By Patrick Langston, All Things Home
What’s with the under-45 crowd and vegetable gardening?
In a recent survey by Garden Centre Magazine of independent garden centres in Canada and the U.S., 65 per cent of respondents reported an increase in millennial customers (those aged 26 to 41) and 44 per cent saw more Gen Z clientele (25 and younger).
It’s a trend the media and others have noted since the start of the pandemic.
Younger gardeners “grew up hearing how important healthy and organic food was and now that they’re the adults, food prices have gone through the roof. So, that turns everybody to growing their own,” says Canadian celebrity gardener Carson Arthur.
This age group also values experiences over acquiring things, he says. So, when they spot social media friends growing vegetables, they say, “I want to do that, too.”
Little wonder they were ripe for getting their hands dirty when a kind of gardening frenzy descended on North America at the start of the pandemic in 2020. Reports of supply chain disruptions left many of us worrying that the food security we’d long taken for granted might be threatened.
That ignited a rush on vegetable seeds and plants that continued into 2021.
Younger gardeners, many of them first-timers, were swept up in the rush and then discovered vegetable gardening can not only yield an abundance of high-quality food, but also offers the joy of producing something with their own hands. As well, the less-hurried pace of pandemic life, especially in the early days, gave many the luxury of time that’s needed to grow food.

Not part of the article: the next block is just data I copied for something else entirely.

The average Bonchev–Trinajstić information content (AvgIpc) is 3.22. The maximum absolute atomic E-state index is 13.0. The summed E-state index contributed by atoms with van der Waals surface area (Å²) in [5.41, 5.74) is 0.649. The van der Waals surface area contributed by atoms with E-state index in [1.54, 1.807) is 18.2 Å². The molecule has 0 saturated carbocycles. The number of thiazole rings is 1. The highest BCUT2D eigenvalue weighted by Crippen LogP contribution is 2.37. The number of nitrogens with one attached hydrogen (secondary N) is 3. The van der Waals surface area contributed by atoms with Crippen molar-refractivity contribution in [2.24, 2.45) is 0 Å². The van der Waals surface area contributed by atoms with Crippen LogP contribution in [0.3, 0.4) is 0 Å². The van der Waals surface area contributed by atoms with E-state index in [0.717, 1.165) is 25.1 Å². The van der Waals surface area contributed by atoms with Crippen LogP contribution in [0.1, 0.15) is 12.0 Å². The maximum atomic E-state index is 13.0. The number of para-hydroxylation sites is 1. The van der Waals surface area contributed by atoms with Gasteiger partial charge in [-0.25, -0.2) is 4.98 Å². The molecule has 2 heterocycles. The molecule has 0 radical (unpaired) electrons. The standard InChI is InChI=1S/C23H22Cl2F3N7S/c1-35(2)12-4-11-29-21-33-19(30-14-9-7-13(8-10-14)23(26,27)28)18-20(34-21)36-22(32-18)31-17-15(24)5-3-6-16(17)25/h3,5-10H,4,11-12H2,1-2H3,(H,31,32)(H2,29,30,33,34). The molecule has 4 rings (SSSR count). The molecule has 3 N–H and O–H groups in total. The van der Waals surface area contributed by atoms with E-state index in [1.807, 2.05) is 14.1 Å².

The move to vegetable gardening among millennials and Gen Z people over the course of the pandemic has coincided with another trend among that cohort, one that underscores Arthur’s observation about their fondness for experience and good food.
According to a 2021 study by the Agri-Foods Analytic Lab at Dalhousie University, millennials and Gen Z Canadians reported the greatest increase of all age groups in food literacy, which the lab defines as “understanding the impact of one’s food choices on one’s health, the environment and our economy.” In fact, of all age groups, millennials learned to cook the most during the first 10 months of the pandemic, followed by Gen Z respondents.
Emma Terrell is a millennial and gardening enthusiast who owns the niche gardening business The Urban Botanist. She says all forms of urban gardening, including vegetable growing, have put down roots among her fellow millennials and Gen Zs over the past few years.
“Plants are the new pets and pets are the new kids for millennials and Gen Zs,” she says, noting that many people are having children much later in life than did previous generations.
A 2019-2020 U.S. survey supports her observation. It found seven of 10 millennials consider themselves a “plant parent,” although the same survey discovered the average millennial respondent had killed seven plants they brought home.
Terrell says the millennial/Gen Z cohort is also committed to maintaining good mental health, and “plants make people happy.” Eating hyper-local food also fits with a growing commitment to environmental sustainability.
Terrell recommends that novice vegetable gardeners turn to Facebook groups and especially YouTube — “an incredible source of information” — when they have questions about their new passion.
Like Arthur, she says not to get upset if some vegetable plants flop.
“Getting it wrong isn’t a bad thing; we learn from mistakes… We’re all little urban botanists and we all do it our own way. It’s all for the fun of it!”
Like many gardeners, Terrell has limited outdoor space, so she maxes out her vegetable patch with various kinds of lettuce, spinach and arugula, along with highly productive plants like tomatoes.
Arthur is on board with easy-to-grow leafy greens like lettuce and kale.
He’s also big on trending items like blonde cucumbers. Yellowish and milder than the standard cuke, he says they’re great in salads and “fantastic with gin in a summer cocktail. We’re coming out of the pandemic and people want to celebrate in their outdoor spaces, saying ‘I grew this cucumber that I’m using in my gin.’”